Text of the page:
Libya's warring sides resumed Tuesday U.N.-brokered talks aimed at salvaging a fragile cease-fire in the North African country, the U.N. said in Geneva.
The current cease-fire was brokered by Russia and Turkey on Jan. 12. It marked the first break in months of fighting for control of the Libyan capital, Tripoli. But both sides have repeatedly violated the cease-fire.
Oil-rich Libya is split between rival governments, each backed by an array of foreign countries apparently jockeying for influence in order to control Libya's resources.
UN: Impact of Long Libya War on Civilians is 'Incalculable' The first meeting of a Libyan Political Forum aimed at forming a new government has also been scheduled for Feb 26 in Geneva
A U.N.-supported but weak administration, led by Prime Minister Fayez Sarraj, holds only a shrinking area of western Libya, including the capital. It's been fending off an offensive since last April by forces loyal to Gen. Khalifa Hifter. The military commander is allied with a rival government that controls much of Libya's east and south, including key oil fields and export terminals.
The U.N. support mission in Libya said five military representatives from each side have met Tuesday in Geneva, more than a week after they ended their first round of negotiations without striking a deal that would help end the fighting in Tripoli.
In the previous round of talks, the U.N. mission said there was "broad consensus" between the two sides on "the urgency for Libyans to safeguard the sovereignty and territorial integrity" of the country, and to "stop the flow of non-Libyan fighters and send them out of the country."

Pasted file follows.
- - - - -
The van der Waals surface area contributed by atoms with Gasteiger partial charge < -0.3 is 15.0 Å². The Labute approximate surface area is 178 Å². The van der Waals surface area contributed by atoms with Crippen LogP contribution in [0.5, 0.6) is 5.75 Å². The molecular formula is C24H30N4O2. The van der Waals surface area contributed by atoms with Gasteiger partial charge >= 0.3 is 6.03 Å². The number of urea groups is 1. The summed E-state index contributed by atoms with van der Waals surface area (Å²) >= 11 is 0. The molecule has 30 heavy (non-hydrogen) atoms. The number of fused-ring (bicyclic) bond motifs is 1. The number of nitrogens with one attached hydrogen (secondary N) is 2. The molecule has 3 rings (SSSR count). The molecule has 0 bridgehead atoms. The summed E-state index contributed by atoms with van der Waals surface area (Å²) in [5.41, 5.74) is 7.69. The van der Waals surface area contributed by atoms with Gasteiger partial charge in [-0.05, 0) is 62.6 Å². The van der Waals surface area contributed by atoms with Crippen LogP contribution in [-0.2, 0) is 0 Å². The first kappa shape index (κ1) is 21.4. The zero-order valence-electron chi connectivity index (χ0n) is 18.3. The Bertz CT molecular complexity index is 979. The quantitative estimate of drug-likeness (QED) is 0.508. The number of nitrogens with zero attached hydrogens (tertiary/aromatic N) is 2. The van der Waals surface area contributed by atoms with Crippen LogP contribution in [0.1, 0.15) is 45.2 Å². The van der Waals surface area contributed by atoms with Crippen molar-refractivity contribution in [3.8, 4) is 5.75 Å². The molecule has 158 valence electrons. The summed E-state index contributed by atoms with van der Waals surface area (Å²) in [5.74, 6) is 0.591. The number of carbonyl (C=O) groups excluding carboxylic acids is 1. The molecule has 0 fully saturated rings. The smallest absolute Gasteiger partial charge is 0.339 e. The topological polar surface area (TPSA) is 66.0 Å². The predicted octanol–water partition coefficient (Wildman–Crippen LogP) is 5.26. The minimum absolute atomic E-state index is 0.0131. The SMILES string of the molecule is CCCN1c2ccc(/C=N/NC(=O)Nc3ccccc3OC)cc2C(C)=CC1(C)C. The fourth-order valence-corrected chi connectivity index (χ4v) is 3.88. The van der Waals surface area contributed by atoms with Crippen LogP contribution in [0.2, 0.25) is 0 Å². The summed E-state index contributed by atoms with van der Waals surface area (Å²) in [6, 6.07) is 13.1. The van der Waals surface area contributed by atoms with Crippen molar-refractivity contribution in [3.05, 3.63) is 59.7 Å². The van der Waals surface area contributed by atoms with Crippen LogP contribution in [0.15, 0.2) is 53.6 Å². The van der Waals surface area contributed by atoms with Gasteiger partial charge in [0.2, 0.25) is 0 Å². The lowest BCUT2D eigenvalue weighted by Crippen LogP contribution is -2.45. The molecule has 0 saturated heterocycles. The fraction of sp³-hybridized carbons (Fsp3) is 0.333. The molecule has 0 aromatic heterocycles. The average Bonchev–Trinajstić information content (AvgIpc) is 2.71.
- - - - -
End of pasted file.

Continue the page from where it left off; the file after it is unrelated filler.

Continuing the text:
Hifter's forces rely on military assistance from the United Arab Emirates and Egypt, as well as France and Russia. On the other side, Turkey, Italy and Qatar support the embattled Tripoli-based government.
Powerful tribes loyal to the eastern the commander Hifter have also largely stopped the country's oil production, after they seized last month several large oil export terminals along Libya's eastern coast as well as its southern oil fields.
The country's National Oil Corporation, which dominates Libya's critical oil industry and is based in Tripoli, said losses from the oil closures have reached more than $1.6 billion as of Monday.
The daily oil production has since the closure fallen to 135,745 barrels a day from about 1.2 million. It put the daily losses at close to $59 million.
Libya has the ninth largest known oil reserves in the world and the biggest oil reserves in Africa.
The corporation reiterated its warning that the blockade is quickly depleting fuel that supplies Libyan power stations.
The Geneva talks come amid intensified diplomacy among world powers seeking to end the conflict that has ravaged Libya for nine years and increasingly drawn in foreign powers.
European Union foreign ministers agreed Monday to launch a new maritime effort focused on enforcing the U.N arms embargo around the North African country.
Libya has been in turmoil since 2011, when a civil war toppled long-time dictator Moammar Gadhafi, who was later killed.